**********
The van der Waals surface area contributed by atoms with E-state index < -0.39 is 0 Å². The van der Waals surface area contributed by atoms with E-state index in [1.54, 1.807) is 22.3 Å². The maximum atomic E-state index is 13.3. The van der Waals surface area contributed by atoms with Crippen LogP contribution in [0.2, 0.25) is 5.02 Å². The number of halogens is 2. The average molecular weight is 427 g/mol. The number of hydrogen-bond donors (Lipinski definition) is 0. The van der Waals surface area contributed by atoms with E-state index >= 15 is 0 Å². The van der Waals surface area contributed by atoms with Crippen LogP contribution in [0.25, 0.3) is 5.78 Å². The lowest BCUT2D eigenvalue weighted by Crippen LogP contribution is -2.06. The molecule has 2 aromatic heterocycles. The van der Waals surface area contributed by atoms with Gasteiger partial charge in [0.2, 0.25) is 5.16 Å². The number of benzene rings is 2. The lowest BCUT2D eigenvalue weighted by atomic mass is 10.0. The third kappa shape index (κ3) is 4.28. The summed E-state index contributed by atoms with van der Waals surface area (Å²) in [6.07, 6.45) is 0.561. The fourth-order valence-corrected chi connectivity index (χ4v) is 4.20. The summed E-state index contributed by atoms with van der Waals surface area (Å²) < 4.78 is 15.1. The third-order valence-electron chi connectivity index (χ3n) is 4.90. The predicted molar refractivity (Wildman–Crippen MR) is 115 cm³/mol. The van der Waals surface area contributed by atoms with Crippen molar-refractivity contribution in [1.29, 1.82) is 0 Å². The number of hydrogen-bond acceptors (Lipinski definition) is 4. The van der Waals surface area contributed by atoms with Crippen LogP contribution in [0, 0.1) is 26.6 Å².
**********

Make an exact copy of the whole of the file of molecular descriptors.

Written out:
The van der Waals surface area contributed by atoms with E-state index < -0.39 is 0 Å². The van der Waals surface area contributed by atoms with E-state index in [1.54, 1.807) is 22.3 Å². The maximum atomic E-state index is 13.3. The van der Waals surface area contributed by atoms with Crippen LogP contribution in [0.2, 0.25) is 5.02 Å². The number of halogens is 2. The average molecular weight is 427 g/mol. The number of hydrogen-bond donors (Lipinski definition) is 0. The van der Waals surface area contributed by atoms with E-state index >= 15 is 0 Å². The van der Waals surface area contributed by atoms with Crippen LogP contribution in [0.25, 0.3) is 5.78 Å². The lowest BCUT2D eigenvalue weighted by Crippen LogP contribution is -2.06. The molecule has 2 aromatic heterocycles. The van der Waals surface area contributed by atoms with Gasteiger partial charge in [0.2, 0.25) is 5.16 Å². The number of benzene rings is 2. The lowest BCUT2D eigenvalue weighted by atomic mass is 10.0. The third kappa shape index (κ3) is 4.28. The summed E-state index contributed by atoms with van der Waals surface area (Å²) in [6.07, 6.45) is 0.561. The fourth-order valence-corrected chi connectivity index (χ4v) is 4.20. The summed E-state index contributed by atoms with van der Waals surface area (Å²) < 4.78 is 15.1. The third-order valence-electron chi connectivity index (χ3n) is 4.90. The predicted molar refractivity (Wildman–Crippen MR) is 115 cm³/mol. The van der Waals surface area contributed by atoms with Crippen molar-refractivity contribution in [1.29, 1.82) is 0 Å². The number of hydrogen-bond acceptors (Lipinski definition) is 4. The van der Waals surface area contributed by atoms with Crippen LogP contribution in [0, 0.1) is 26.6 Å².